It may look pink but it’s actually red

Esquire, August 1935: “We mean, of course, the shirt, which is of very light-weight batiste, with a tab collar to match. Oh, you want us to continue the success story from the previous page? How do we get these fashions? We have observers, trained almost from birth, who practically commute to England where they haunt the very best places and ignore all but the very best people, slyly keeping statistics on their cuffs, and when something happens, like a red shirt, they tell us about it, briefly and archly by cable, and then we make it sound convincing.

Then there is laughter everywhere west of Pocatello. Then for a while nothing happens. Then, after the incident has had time to be forgotten, people in, say, Pocatello, buy new fashions and wonder why.

The tie is black foulard with white polka dots. The suit is grey flannel. The hat band is black. The shoes are plain black calf. There is no news at all – except the red shirt.”

This is such a wonderful example of the tone Esquire used to reach with its commentaries on current fashions. Few journalists today would have such confidence in colour combinations, unless they had been shoved at them off a catwalk. Not sure I’ll be wearing a red shirt, but it reminds me to get a batiste in blue.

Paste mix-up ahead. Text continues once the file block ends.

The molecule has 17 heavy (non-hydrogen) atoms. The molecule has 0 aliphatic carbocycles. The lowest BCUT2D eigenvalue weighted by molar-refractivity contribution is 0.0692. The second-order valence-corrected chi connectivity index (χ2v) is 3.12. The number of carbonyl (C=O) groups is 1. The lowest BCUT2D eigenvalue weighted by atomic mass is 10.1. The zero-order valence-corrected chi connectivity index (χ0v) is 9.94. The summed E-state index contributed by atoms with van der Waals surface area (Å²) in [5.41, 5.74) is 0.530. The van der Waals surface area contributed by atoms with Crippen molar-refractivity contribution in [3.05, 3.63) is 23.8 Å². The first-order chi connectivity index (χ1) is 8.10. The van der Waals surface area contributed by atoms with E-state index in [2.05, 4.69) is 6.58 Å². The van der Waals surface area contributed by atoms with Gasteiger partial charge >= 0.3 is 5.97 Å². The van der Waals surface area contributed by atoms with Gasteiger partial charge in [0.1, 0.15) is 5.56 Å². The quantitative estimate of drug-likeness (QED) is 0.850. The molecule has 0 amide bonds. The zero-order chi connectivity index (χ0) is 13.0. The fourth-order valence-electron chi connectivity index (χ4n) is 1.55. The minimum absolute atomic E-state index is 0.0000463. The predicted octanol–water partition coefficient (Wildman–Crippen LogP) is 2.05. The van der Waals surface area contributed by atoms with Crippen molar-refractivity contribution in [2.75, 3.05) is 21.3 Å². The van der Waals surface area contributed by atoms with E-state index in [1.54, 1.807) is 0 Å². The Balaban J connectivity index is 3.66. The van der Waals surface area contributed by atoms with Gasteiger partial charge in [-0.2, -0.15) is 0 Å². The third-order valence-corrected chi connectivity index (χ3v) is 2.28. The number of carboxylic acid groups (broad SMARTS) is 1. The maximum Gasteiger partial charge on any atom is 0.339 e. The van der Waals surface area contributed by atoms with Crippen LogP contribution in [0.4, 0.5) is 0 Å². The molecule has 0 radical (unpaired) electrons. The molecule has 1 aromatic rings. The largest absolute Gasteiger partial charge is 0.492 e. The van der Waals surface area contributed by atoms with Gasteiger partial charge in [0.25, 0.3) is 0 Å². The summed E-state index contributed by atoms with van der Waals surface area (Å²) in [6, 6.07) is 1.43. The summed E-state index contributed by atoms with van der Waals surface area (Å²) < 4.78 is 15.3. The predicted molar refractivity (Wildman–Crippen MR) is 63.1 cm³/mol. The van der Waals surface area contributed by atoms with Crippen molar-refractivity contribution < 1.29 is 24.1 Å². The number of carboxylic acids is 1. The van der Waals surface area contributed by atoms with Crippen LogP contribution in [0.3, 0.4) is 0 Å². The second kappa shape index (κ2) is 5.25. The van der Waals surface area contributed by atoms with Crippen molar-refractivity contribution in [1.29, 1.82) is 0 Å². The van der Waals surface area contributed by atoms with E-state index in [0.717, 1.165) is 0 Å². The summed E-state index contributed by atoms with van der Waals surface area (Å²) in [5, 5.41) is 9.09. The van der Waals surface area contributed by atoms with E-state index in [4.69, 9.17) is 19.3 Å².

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Anonymous

I know that this is not really a comment on your latest post and, therefore, this is not the right place for it, for which I apologise. However, I have a question and I do not know where else to raise it. I would be very grateful if you helped me with this. I have a number of suits (some of them made by Edward Tam) and jackets which do not fit very well because I have lost quite a bit of weight. I want to adjust them, but am very concerned that the tailor might damage them. I live in Bristol, and I really do not know how to go about it. Any tips you may have would be very VERY gratefully received.

Lucy

You provide a very interesting quote here! I love reading about fashion in history, and times really have changed. Wedding announcements used to be paragraphs with details on what the bride wore — or what sort of necktie the groom wore, in detail. That’s not the focus anymore.

NCJack

Re Esquire and current style writing: formerly, new ideas were showcased, with the thrust being “try it and see if it’s you, or not, we’re letting you know about it, though”; currently it seems the message is “wear this or you can’t get into the trendy places, and young women will point at you and laugh snidely”.

Anon. call around to various men’s stores and see if they’ll give you names of some reliable alterations tailors. If you went down more than one size, it gets tricky